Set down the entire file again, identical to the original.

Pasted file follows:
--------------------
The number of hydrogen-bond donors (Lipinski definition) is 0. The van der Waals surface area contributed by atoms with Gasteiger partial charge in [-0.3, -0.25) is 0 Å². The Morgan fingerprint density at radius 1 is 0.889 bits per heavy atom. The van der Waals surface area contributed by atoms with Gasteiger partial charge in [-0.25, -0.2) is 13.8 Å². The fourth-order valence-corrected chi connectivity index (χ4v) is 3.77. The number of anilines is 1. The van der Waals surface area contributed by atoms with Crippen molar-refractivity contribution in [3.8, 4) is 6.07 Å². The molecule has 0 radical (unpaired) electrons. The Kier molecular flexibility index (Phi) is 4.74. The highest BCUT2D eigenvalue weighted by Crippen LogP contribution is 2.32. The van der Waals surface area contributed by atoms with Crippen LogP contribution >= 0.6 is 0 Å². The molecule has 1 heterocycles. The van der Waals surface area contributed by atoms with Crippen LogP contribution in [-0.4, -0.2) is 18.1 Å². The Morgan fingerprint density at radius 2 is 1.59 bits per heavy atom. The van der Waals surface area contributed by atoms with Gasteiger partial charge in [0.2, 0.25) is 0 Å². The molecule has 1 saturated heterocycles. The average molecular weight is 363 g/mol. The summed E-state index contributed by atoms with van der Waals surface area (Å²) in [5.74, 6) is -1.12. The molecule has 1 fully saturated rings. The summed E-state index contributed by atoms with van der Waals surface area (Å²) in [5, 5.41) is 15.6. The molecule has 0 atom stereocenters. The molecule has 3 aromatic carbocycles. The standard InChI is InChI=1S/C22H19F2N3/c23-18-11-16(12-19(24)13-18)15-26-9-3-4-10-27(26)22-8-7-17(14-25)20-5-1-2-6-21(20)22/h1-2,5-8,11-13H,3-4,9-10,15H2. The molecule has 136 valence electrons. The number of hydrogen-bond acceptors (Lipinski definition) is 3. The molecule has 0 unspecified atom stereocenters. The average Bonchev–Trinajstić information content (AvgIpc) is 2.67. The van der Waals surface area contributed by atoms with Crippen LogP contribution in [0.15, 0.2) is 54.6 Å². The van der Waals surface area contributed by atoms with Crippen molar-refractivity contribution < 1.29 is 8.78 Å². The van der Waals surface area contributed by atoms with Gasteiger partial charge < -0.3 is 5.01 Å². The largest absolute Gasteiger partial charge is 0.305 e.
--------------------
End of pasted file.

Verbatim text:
The number of hydrogen-bond donors (Lipinski definition) is 0. The van der Waals surface area contributed by atoms with Gasteiger partial charge in [-0.3, -0.25) is 0 Å². The Morgan fingerprint density at radius 1 is 0.889 bits per heavy atom. The van der Waals surface area contributed by atoms with Gasteiger partial charge in [-0.25, -0.2) is 13.8 Å². The fourth-order valence-corrected chi connectivity index (χ4v) is 3.77. The number of anilines is 1. The van der Waals surface area contributed by atoms with Crippen molar-refractivity contribution in [3.8, 4) is 6.07 Å². The molecule has 0 radical (unpaired) electrons. The Kier molecular flexibility index (Phi) is 4.74. The highest BCUT2D eigenvalue weighted by Crippen LogP contribution is 2.32. The van der Waals surface area contributed by atoms with Crippen LogP contribution >= 0.6 is 0 Å². The molecule has 1 heterocycles. The van der Waals surface area contributed by atoms with Crippen LogP contribution in [-0.4, -0.2) is 18.1 Å². The Morgan fingerprint density at radius 2 is 1.59 bits per heavy atom. The van der Waals surface area contributed by atoms with Gasteiger partial charge in [0.2, 0.25) is 0 Å². The molecule has 1 saturated heterocycles. The average molecular weight is 363 g/mol. The summed E-state index contributed by atoms with van der Waals surface area (Å²) in [5.74, 6) is -1.12. The molecule has 1 fully saturated rings. The summed E-state index contributed by atoms with van der Waals surface area (Å²) in [5, 5.41) is 15.6. The molecule has 0 atom stereocenters. The molecule has 3 aromatic carbocycles. The standard InChI is InChI=1S/C22H19F2N3/c23-18-11-16(12-19(24)13-18)15-26-9-3-4-10-27(26)22-8-7-17(14-25)20-5-1-2-6-21(20)22/h1-2,5-8,11-13H,3-4,9-10,15H2. The molecule has 136 valence electrons. The number of hydrogen-bond acceptors (Lipinski definition) is 3. The molecule has 0 unspecified atom stereocenters. The average Bonchev–Trinajstić information content (AvgIpc) is 2.67. The van der Waals surface area contributed by atoms with Crippen LogP contribution in [0.15, 0.2) is 54.6 Å². The van der Waals surface area contributed by atoms with Crippen molar-refractivity contribution < 1.29 is 8.78 Å². The van der Waals surface area contributed by atoms with Gasteiger partial charge < -0.3 is 5.01 Å². The largest absolute Gasteiger partial charge is 0.305 e.